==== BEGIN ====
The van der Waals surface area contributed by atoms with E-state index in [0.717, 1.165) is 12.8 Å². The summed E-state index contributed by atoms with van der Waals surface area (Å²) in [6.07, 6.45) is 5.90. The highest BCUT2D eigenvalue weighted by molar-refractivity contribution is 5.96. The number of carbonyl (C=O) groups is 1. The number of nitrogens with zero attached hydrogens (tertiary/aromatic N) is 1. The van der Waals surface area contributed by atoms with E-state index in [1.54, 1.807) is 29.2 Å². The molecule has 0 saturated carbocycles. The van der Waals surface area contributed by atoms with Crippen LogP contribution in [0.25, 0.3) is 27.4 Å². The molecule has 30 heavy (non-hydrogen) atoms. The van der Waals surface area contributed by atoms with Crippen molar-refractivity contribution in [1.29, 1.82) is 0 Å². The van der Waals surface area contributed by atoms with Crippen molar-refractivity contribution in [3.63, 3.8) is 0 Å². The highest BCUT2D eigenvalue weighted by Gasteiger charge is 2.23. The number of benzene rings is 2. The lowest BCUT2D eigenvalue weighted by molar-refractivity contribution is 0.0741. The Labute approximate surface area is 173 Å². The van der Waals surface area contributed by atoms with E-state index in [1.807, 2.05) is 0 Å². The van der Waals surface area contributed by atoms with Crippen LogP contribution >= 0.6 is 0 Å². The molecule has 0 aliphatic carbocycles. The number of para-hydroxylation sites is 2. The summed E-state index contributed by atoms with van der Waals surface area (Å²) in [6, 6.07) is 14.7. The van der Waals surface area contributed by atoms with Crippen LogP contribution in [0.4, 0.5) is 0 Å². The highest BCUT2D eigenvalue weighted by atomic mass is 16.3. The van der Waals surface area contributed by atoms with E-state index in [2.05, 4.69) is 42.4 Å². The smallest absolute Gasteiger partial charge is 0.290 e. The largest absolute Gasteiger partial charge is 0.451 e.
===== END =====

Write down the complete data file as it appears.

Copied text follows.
The van der Waals surface area contributed by atoms with E-state index in [0.717, 1.165) is 12.8 Å². The summed E-state index contributed by atoms with van der Waals surface area (Å²) in [6.07, 6.45) is 5.90. The highest BCUT2D eigenvalue weighted by molar-refractivity contribution is 5.96. The number of carbonyl (C=O) groups is 1. The number of nitrogens with zero attached hydrogens (tertiary/aromatic N) is 1. The van der Waals surface area contributed by atoms with E-state index in [1.54, 1.807) is 29.2 Å². The molecule has 0 saturated carbocycles. The van der Waals surface area contributed by atoms with Crippen LogP contribution in [0.25, 0.3) is 27.4 Å². The molecule has 30 heavy (non-hydrogen) atoms. The van der Waals surface area contributed by atoms with Crippen molar-refractivity contribution in [1.29, 1.82) is 0 Å². The van der Waals surface area contributed by atoms with Crippen molar-refractivity contribution in [3.63, 3.8) is 0 Å². The highest BCUT2D eigenvalue weighted by Gasteiger charge is 2.23. The number of benzene rings is 2. The lowest BCUT2D eigenvalue weighted by molar-refractivity contribution is 0.0741. The Labute approximate surface area is 173 Å². The van der Waals surface area contributed by atoms with E-state index in [1.807, 2.05) is 0 Å². The van der Waals surface area contributed by atoms with Crippen LogP contribution >= 0.6 is 0 Å². The molecule has 0 aliphatic carbocycles. The number of para-hydroxylation sites is 2. The summed E-state index contributed by atoms with van der Waals surface area (Å²) in [6, 6.07) is 14.7. The van der Waals surface area contributed by atoms with Crippen LogP contribution in [0.4, 0.5) is 0 Å². The highest BCUT2D eigenvalue weighted by atomic mass is 16.3. The van der Waals surface area contributed by atoms with E-state index in [2.05, 4.69) is 42.4 Å². The smallest absolute Gasteiger partial charge is 0.290 e. The largest absolute Gasteiger partial charge is 0.451 e.